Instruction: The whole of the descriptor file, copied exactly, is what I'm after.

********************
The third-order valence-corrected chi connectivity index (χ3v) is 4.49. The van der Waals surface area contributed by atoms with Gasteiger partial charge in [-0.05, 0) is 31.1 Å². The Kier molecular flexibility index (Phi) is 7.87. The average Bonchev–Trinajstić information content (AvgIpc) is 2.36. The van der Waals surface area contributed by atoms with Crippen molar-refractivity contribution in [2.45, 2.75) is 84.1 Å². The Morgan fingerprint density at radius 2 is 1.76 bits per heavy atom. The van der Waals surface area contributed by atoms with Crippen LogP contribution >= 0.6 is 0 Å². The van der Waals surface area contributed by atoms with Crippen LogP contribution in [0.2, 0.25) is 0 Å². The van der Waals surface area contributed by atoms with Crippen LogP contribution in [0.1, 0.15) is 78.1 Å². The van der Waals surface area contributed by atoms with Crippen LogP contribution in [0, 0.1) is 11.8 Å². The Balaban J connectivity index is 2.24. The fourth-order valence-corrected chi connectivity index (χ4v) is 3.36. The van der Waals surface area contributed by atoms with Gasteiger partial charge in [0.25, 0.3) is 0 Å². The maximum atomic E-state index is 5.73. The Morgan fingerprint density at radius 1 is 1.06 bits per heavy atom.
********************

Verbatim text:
The third-order valence-corrected chi connectivity index (χ3v) is 4.49. The van der Waals surface area contributed by atoms with Gasteiger partial charge in [-0.05, 0) is 31.1 Å². The Kier molecular flexibility index (Phi) is 7.87. The average Bonchev–Trinajstić information content (AvgIpc) is 2.36. The van der Waals surface area contributed by atoms with Crippen molar-refractivity contribution in [2.45, 2.75) is 84.1 Å². The Morgan fingerprint density at radius 2 is 1.76 bits per heavy atom. The van der Waals surface area contributed by atoms with Crippen LogP contribution >= 0.6 is 0 Å². The van der Waals surface area contributed by atoms with Crippen LogP contribution in [0.2, 0.25) is 0 Å². The van der Waals surface area contributed by atoms with Crippen LogP contribution in [0.1, 0.15) is 78.1 Å². The van der Waals surface area contributed by atoms with Crippen LogP contribution in [0, 0.1) is 11.8 Å². The Balaban J connectivity index is 2.24. The fourth-order valence-corrected chi connectivity index (χ4v) is 3.36. The van der Waals surface area contributed by atoms with Gasteiger partial charge in [0.25, 0.3) is 0 Å². The maximum atomic E-state index is 5.73. The Morgan fingerprint density at radius 1 is 1.06 bits per heavy atom.